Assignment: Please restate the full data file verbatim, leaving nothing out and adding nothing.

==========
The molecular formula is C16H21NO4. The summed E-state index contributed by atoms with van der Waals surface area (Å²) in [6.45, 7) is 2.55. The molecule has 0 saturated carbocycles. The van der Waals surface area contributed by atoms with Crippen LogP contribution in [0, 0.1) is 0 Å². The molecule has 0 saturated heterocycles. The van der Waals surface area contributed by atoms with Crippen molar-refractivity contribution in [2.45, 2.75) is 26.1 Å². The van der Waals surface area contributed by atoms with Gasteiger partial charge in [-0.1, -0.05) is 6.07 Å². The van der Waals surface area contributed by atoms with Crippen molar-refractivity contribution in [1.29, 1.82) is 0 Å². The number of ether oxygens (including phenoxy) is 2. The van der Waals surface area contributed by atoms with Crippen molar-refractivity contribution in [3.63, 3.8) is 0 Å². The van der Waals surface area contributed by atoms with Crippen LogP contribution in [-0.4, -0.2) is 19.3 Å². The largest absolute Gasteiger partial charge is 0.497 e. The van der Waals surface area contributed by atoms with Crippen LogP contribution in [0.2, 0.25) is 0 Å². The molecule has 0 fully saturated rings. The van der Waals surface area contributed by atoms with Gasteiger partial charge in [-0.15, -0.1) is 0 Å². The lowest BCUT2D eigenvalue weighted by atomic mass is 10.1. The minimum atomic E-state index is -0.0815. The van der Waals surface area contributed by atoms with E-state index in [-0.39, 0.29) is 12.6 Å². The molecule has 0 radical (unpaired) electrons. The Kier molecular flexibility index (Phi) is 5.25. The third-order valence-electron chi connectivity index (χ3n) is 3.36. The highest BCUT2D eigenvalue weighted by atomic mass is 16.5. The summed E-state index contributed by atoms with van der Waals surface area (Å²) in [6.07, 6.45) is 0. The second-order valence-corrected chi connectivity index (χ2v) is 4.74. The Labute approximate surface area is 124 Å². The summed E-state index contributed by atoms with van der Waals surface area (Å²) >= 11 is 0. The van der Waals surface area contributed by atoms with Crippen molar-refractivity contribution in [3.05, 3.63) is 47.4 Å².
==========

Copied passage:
The molecular formula is C16H21NO4. The summed E-state index contributed by atoms with van der Waals surface area (Å²) in [6.45, 7) is 2.55. The molecule has 0 saturated carbocycles. The van der Waals surface area contributed by atoms with Crippen LogP contribution in [0, 0.1) is 0 Å². The molecule has 0 saturated heterocycles. The van der Waals surface area contributed by atoms with Crippen molar-refractivity contribution in [2.45, 2.75) is 26.1 Å². The van der Waals surface area contributed by atoms with Gasteiger partial charge in [-0.1, -0.05) is 6.07 Å². The van der Waals surface area contributed by atoms with Crippen molar-refractivity contribution in [1.29, 1.82) is 0 Å². The number of ether oxygens (including phenoxy) is 2. The van der Waals surface area contributed by atoms with Crippen molar-refractivity contribution in [3.63, 3.8) is 0 Å². The van der Waals surface area contributed by atoms with Crippen LogP contribution in [-0.4, -0.2) is 19.3 Å². The largest absolute Gasteiger partial charge is 0.497 e. The van der Waals surface area contributed by atoms with Crippen LogP contribution in [0.2, 0.25) is 0 Å². The molecule has 0 fully saturated rings. The van der Waals surface area contributed by atoms with Gasteiger partial charge in [-0.15, -0.1) is 0 Å². The lowest BCUT2D eigenvalue weighted by atomic mass is 10.1. The minimum atomic E-state index is -0.0815. The van der Waals surface area contributed by atoms with E-state index in [-0.39, 0.29) is 12.6 Å². The molecule has 0 radical (unpaired) electrons. The Kier molecular flexibility index (Phi) is 5.25. The third-order valence-electron chi connectivity index (χ3n) is 3.36. The highest BCUT2D eigenvalue weighted by atomic mass is 16.5. The summed E-state index contributed by atoms with van der Waals surface area (Å²) in [6.07, 6.45) is 0. The second-order valence-corrected chi connectivity index (χ2v) is 4.74. The Labute approximate surface area is 124 Å². The summed E-state index contributed by atoms with van der Waals surface area (Å²) >= 11 is 0. The van der Waals surface area contributed by atoms with Crippen molar-refractivity contribution in [3.05, 3.63) is 47.4 Å².